Joint Learning Agenda on
Health Financing and
Universal Health Coverage

The Joint Learning Agenda is a program where civil society with the leadership of two regional organizations -WACI Health and Impact Santé Afrique (ISA)- has come together with a consortium of global health initiatives (GHIs) —The Global Financing Facility, The Global Fund, The Partnership for Maternal, Newborn & Child Health, Gavi, and UHC 2030 to develop, deliver and support capacity strengthening on UHC Budget Advocacy and Accountability in Sub-Sahara Africa.

The program promotes a multi-stakeholder collaboration that, through constructive mechanisms, will hold governments and donors to account for the allocation and equitable use of funding for health.

This unique partnership leverages collaboration between the different GHIs’ agendas, such as the GAP, UHC agenda and COVID-19 response, and provides a coordinated, aligned and long-term support to Civil Society engagement in these agendas.

The program is structured in two phases and three pillars.



Regional (Anglophone and Francophone) online Training of Trainers



In-country practical and action orientated trainings focusing on building CSO’s capacity on advocacy and accountability for health financing for UHC



Putting learning into practice with the support of tailored capacity building, technical assistance, mentoring and grants.

Civil Society organisations (CSOs) are playing a critical role in building a strong-equity focused and people-led movement for UHC.
Multiple strategies, guidelines, and other documents exist that emphasize the need for CSOs greater role in advocacy for accessible and quality health care, including through the active participation of civil society organisations (CSOs) in multi-stakeholder platforms.
With the challenge of Sub-Saharan African countries to meet the Abuja Declaration commitments (government expenditure on health should be equivalent to at least 5% of GDP and 15% of total government expenditure), the need for addressing resource mobilisation, and especially domestic resource mobilisation, is essential to achieve universal health coverage (UHC).

From local through to national level, civil society organizations can oversee health expenditures, monitoring what is spent by national programs, district health services or even local clinics, and using their findings to call for changes to budget allocations or for how budgets are expended and prioritized; and to conduct advocacy around health spending that contribute to progress on UHC.

Civil society engagement in health financing advocacy and accountability has increased over the years. However, challenges at global- and country-level remain and have been exacerbated by the COVID-19 pandemic whereby many resources have been diverted from key health programs to address the pandemic, thereby jeopardising hard-won gains in communicable diseases and basic health services and straining already fragile health systems.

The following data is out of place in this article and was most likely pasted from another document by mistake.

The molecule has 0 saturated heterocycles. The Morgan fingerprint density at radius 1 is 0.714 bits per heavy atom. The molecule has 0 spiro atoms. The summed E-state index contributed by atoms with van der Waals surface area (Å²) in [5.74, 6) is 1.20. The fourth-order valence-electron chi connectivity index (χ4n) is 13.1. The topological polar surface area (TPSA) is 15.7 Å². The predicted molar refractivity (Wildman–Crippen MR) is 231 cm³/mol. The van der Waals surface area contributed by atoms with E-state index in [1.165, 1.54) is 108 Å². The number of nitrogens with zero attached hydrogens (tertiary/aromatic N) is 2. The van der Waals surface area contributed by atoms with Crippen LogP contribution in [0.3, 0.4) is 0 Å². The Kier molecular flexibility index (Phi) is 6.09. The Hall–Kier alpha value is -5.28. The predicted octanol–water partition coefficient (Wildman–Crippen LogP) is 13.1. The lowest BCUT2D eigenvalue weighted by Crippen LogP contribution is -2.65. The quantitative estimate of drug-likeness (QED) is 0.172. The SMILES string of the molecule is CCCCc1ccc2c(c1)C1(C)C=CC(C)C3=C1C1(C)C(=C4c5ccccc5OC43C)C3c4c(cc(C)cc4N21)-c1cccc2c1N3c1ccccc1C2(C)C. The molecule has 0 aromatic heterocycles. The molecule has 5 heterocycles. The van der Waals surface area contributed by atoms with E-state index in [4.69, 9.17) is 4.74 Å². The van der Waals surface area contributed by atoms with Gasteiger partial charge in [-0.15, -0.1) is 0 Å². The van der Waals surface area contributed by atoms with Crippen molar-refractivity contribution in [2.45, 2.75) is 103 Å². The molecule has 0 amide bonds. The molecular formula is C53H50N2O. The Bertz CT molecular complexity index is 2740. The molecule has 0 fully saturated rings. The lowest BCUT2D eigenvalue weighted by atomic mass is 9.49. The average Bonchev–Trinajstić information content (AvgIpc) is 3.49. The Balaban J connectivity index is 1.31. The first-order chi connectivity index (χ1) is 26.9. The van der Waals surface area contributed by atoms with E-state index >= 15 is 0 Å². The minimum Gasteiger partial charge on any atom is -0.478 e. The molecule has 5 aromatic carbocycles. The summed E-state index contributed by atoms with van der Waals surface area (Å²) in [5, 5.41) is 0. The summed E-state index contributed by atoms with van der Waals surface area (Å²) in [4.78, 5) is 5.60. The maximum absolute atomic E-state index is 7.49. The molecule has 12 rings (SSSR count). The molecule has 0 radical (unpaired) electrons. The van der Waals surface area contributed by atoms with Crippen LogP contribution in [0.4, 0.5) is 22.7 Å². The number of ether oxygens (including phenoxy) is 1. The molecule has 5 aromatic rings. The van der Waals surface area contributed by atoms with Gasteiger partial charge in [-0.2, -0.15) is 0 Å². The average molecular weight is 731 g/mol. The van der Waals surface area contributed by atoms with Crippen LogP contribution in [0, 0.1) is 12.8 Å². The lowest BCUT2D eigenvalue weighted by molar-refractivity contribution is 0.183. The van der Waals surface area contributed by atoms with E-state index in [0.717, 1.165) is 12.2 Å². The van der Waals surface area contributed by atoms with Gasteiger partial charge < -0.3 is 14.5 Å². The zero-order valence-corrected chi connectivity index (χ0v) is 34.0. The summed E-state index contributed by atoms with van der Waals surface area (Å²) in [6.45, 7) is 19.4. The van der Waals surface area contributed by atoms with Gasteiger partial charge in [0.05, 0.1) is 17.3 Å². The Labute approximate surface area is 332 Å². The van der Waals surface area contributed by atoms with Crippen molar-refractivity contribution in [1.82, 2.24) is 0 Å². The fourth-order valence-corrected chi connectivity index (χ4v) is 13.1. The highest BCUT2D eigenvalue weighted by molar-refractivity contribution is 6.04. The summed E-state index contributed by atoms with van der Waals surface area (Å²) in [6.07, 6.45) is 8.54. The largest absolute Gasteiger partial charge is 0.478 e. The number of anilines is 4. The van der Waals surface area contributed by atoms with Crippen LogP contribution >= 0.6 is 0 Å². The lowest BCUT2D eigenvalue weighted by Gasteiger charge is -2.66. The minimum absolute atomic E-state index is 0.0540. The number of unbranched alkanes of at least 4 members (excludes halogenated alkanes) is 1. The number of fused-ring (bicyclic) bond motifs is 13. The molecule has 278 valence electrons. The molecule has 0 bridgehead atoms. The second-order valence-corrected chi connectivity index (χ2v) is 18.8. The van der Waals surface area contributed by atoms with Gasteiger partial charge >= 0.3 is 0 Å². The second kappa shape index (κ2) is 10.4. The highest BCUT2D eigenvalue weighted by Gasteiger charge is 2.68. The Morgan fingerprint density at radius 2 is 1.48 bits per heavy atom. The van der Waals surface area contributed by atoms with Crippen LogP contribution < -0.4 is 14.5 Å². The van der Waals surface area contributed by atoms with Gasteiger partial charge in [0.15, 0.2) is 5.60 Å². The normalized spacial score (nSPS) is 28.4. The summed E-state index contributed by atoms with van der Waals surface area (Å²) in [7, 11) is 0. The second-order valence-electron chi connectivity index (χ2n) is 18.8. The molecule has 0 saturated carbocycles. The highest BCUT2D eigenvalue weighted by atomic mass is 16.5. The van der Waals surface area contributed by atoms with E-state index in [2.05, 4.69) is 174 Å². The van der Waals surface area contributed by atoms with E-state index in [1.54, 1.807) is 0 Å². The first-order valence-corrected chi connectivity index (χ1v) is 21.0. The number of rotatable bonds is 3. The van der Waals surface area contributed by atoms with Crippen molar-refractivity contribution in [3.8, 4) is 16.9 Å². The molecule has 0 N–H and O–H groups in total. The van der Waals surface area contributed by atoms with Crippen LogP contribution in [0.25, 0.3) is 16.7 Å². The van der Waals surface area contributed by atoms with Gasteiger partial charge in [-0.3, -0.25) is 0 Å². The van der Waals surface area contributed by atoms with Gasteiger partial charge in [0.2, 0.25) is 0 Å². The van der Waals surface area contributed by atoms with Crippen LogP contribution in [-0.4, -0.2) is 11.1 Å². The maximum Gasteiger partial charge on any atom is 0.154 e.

CSOs have also had to grapple with how to respond to the COVID-19 pandemic but demonstrated their added value in the Covid-19 response through community mobilisation, awareness creation and using data for evidence-based decision making.

Our programme’s aim

  1. Our programme aims to develop a cadre of trainers who can build capacity through delivering training on health financing, UHC and budget advocacy to country level actors from civil society, media organisations and from among elected representatives and that can provide in-country support to budget advocacy and accountability activities undertaken by CSO actors as well as mentorship.
  2. Our goal is to promote a multi-stakeholder collaboration that, through constructive mechanisms, will hold governments and donors to account for the allocation and equitable use of funding for health.
  3. Our training empowers local champions and stakeholders through being developed by civil society for civil society.
“This course on health financing is very interesting with the sharing of experiences of the various French-speaking countries which often have similar contexts. I recommend accompanying this first wave of trainers to dissemination at country level.”
Country TrainerSenegal

“It was yet another opportunity to delve into the policy and legal framework of health financing in Uganda and also an appreciation of how health financing can influence other socio-economic aspects like poverty, income inequality and overall human capital development. I can’t wait to see our local trainers translate the knowledge and skills they acquired into action as they advocate for UHC and domestic health financing in Uganda.”

Country TrainerUganda

“I learned a lot from the course; although it was intensive, each online session was explicit and based on practical examples. The sharing of country experiences was also very rich and enabled to learn from each other”

Country TrainerIvory Coast

“Joint Learning Agenda is a step in the right direction! Aside the knowledge gained and shared, which was further shared
at state level, I was opportuned to meet brilliant and passionate advocates across the region and Nigeria. This had catalysed collaborations and partnerships. A big thank you to all the donors who made this happen!”

Country TrainerNigeria

“The JLA Training on UHC, Health Financing and Budget Accountability in Nigeria was really an eye opener for me as a Development Journalist. With knowledge gained, I have started exploring Health Financing Trends, following Government spendings and conducting advocacies.”

Country TrainerNigeria

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